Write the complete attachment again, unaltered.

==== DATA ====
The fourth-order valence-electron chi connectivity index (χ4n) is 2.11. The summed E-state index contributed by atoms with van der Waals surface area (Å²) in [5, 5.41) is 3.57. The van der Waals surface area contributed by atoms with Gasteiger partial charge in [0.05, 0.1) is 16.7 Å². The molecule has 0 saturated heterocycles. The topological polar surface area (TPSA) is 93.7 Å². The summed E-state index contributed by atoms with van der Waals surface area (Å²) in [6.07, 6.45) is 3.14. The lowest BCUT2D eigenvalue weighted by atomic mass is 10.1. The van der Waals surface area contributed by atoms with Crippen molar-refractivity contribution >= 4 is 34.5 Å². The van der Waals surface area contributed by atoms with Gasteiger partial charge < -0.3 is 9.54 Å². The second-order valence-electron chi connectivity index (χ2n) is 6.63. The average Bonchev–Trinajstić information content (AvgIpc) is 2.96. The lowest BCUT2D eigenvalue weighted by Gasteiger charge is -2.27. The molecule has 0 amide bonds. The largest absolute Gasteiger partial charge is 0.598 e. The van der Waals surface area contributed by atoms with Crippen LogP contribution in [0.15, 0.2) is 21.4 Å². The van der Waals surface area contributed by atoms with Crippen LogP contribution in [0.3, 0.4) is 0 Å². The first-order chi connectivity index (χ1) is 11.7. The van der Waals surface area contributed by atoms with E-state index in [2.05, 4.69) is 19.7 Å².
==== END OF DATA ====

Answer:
The fourth-order valence-electron chi connectivity index (χ4n) is 2.11. The summed E-state index contributed by atoms with van der Waals surface area (Å²) in [5, 5.41) is 3.57. The van der Waals surface area contributed by atoms with Gasteiger partial charge in [0.05, 0.1) is 16.7 Å². The molecule has 0 saturated heterocycles. The topological polar surface area (TPSA) is 93.7 Å². The summed E-state index contributed by atoms with van der Waals surface area (Å²) in [6.07, 6.45) is 3.14. The lowest BCUT2D eigenvalue weighted by atomic mass is 10.1. The van der Waals surface area contributed by atoms with Crippen molar-refractivity contribution >= 4 is 34.5 Å². The van der Waals surface area contributed by atoms with Gasteiger partial charge < -0.3 is 9.54 Å². The second-order valence-electron chi connectivity index (χ2n) is 6.63. The average Bonchev–Trinajstić information content (AvgIpc) is 2.96. The lowest BCUT2D eigenvalue weighted by Gasteiger charge is -2.27. The molecule has 0 amide bonds. The largest absolute Gasteiger partial charge is 0.598 e. The van der Waals surface area contributed by atoms with Crippen LogP contribution in [0.15, 0.2) is 21.4 Å². The van der Waals surface area contributed by atoms with Crippen LogP contribution in [0.3, 0.4) is 0 Å². The first-order chi connectivity index (χ1) is 11.7. The van der Waals surface area contributed by atoms with E-state index in [2.05, 4.69) is 19.7 Å².